3 Comments

  1. Terri Martin

    I am a designer working for a large corporation and my desk is directly opposite a large printer room for the entire floor. There are standard color printers as well as large format printers that print up to 45″ wide. Numerous times a day people (usually in a panic because of a deadline) come to my desk and ask to borrow pens, scissors and staplers. And when I’m not at my desk these same items tend to end up in the printer room or just disappear entirely.

    I have moved all of my supplies into a closed box with the hope that since they are not visible people will be less likely to steal them. But I’d really like some advice on what to say to these panicked people when they ask to borrow something. I don’t feel like other people’s lack of preparedness should compel me to stop working. Whenever basic supplies are put in that room they inevitably get taken. I thought about creating a station at my desk with basic supplies so people wouldn’t have to repeatedly ask for mine, but if possible I’d rather prevent interaction entirely since it distracts from my job. I am at my wits end- please help!!

    P.S.- all of these basic supplies are well stocked in a closet about a 15 second walk away.

    • “The supply closet is right over there.”
      Then Forgetful Fred says, “But you’re right here and I’m in a hurry.”
      “I understand, but everyone else borrows the red Swingline, and last time it wasn’t returned. Sorry.”

      You may have to do this a few times before everyone remembers that the supply closet is where the supplies are kept, rather than your desk. Additionally, please keep your supplies hidden (as you’re already doing) so that it doesn’t look as if you’re simply being purposefully difficult.

    • Elizabeth

      I think Laura’s suggestions are good absent any other solution. However, this may put you into a confrontational or adversarial position when you may not want to be. In this case, I would favor structural solutions. Can your desk be moved? Can it be reoriented, so that the taller part of the cube wall faces the door to the print room? Is it better to address the issue at a time other than when a panicked person approaches you? Perhaps you could send out a mass email to your office that says something like this: “Dear Colleagues, Greetings from Terri, the woman who sits across from the print room. Having had my desk here for some time, I understand that printing can be an especially stressful activity, particularly in the face of deadlines. I empathize with this. However, I would ask that you please come to the print room prepared with the supplies you need, that you contact (IT Guy) if you encounter any difficulties, and that you visit the supply closet should you find yourself in need of these things. I don’t mind helping people individually, but because of my desk locations, I can sometimes receive numerous requests everyday for assistance and it’s become very distracting to my work. Further, I have had my own supplies disappear when I’m not around. Please take a moment to imagine how your day might change if you sat in this location. I sincerely appreciate your cooperation with this matter.”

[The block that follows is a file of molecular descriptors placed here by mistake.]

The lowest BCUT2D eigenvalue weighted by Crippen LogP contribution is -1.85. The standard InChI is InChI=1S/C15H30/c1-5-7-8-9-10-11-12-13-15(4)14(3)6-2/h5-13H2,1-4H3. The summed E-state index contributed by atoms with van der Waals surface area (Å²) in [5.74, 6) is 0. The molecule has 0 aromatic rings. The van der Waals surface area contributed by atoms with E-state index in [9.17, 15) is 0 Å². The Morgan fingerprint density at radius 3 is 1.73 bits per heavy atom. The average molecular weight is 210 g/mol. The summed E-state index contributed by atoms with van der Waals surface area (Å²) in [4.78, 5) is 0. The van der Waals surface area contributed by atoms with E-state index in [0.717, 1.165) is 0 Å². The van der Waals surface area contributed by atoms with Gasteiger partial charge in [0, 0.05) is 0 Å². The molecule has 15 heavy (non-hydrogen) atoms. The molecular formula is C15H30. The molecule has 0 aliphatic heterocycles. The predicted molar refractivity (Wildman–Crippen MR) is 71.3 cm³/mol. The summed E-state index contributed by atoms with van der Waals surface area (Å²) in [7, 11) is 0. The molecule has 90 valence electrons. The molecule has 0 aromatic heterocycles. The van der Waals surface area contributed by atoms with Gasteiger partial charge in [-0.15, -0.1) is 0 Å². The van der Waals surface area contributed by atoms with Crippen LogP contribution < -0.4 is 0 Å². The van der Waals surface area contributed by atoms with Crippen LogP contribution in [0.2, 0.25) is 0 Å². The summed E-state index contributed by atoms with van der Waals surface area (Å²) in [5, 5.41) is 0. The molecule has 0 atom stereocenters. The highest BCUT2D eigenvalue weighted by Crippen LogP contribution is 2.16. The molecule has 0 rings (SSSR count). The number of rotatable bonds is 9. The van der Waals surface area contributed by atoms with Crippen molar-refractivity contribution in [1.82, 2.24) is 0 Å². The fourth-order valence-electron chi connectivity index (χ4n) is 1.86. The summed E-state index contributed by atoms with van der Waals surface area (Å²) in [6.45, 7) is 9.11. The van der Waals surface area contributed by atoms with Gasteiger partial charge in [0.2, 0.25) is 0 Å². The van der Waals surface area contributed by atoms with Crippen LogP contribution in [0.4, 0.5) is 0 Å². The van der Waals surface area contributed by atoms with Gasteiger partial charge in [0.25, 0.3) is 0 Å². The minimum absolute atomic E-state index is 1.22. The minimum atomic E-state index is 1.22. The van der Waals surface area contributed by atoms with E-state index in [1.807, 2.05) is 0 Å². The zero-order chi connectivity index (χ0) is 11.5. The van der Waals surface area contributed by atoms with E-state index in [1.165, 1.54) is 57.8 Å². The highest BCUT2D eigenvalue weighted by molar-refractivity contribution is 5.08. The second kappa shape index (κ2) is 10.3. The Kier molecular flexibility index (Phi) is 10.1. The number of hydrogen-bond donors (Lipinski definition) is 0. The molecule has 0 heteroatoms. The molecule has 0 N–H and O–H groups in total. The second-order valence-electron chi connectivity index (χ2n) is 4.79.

If you feel uncomfortable sending this around to everyone, you could easily adjust the language and bring it up to HR. Perhaps they could be the ones to send a note, or perhaps they could put up a sign. “Please do not disturb – supplies located at X closet.”

Leave a Reply

Your email address will not be published. Required fields are marked *